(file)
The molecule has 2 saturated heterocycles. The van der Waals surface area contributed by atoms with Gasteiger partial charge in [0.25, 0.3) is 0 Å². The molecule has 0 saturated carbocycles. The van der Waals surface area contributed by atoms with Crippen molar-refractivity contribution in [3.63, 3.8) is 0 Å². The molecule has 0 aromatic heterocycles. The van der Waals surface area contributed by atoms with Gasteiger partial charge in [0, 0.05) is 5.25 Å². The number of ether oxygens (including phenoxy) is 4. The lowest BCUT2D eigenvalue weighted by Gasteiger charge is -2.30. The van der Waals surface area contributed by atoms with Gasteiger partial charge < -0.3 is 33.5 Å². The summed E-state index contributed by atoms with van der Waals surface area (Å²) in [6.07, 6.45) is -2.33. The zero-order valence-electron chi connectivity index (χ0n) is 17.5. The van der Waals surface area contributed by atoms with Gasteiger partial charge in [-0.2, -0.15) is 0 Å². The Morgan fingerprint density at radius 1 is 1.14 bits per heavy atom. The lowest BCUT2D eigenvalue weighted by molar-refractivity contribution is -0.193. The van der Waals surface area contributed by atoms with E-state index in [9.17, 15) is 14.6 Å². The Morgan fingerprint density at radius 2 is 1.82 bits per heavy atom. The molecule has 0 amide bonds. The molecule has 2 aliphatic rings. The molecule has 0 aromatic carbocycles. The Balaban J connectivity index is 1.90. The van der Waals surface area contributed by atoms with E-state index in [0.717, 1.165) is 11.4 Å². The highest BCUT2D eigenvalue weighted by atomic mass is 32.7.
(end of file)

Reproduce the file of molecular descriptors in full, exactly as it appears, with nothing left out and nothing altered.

The molecule has 2 saturated heterocycles. The van der Waals surface area contributed by atoms with Gasteiger partial charge in [0.25, 0.3) is 0 Å². The molecule has 0 saturated carbocycles. The van der Waals surface area contributed by atoms with Crippen molar-refractivity contribution in [3.63, 3.8) is 0 Å². The molecule has 0 aromatic heterocycles. The van der Waals surface area contributed by atoms with Gasteiger partial charge in [0, 0.05) is 5.25 Å². The number of ether oxygens (including phenoxy) is 4. The lowest BCUT2D eigenvalue weighted by Gasteiger charge is -2.30. The van der Waals surface area contributed by atoms with Gasteiger partial charge < -0.3 is 33.5 Å². The summed E-state index contributed by atoms with van der Waals surface area (Å²) in [6.07, 6.45) is -2.33. The zero-order valence-electron chi connectivity index (χ0n) is 17.5. The van der Waals surface area contributed by atoms with Gasteiger partial charge in [-0.2, -0.15) is 0 Å². The Morgan fingerprint density at radius 1 is 1.14 bits per heavy atom. The lowest BCUT2D eigenvalue weighted by molar-refractivity contribution is -0.193. The van der Waals surface area contributed by atoms with E-state index in [9.17, 15) is 14.6 Å². The Morgan fingerprint density at radius 2 is 1.82 bits per heavy atom. The molecule has 0 amide bonds. The molecule has 2 aliphatic rings. The molecule has 0 aromatic carbocycles. The Balaban J connectivity index is 1.90. The van der Waals surface area contributed by atoms with E-state index in [0.717, 1.165) is 11.4 Å². The highest BCUT2D eigenvalue weighted by atomic mass is 32.7.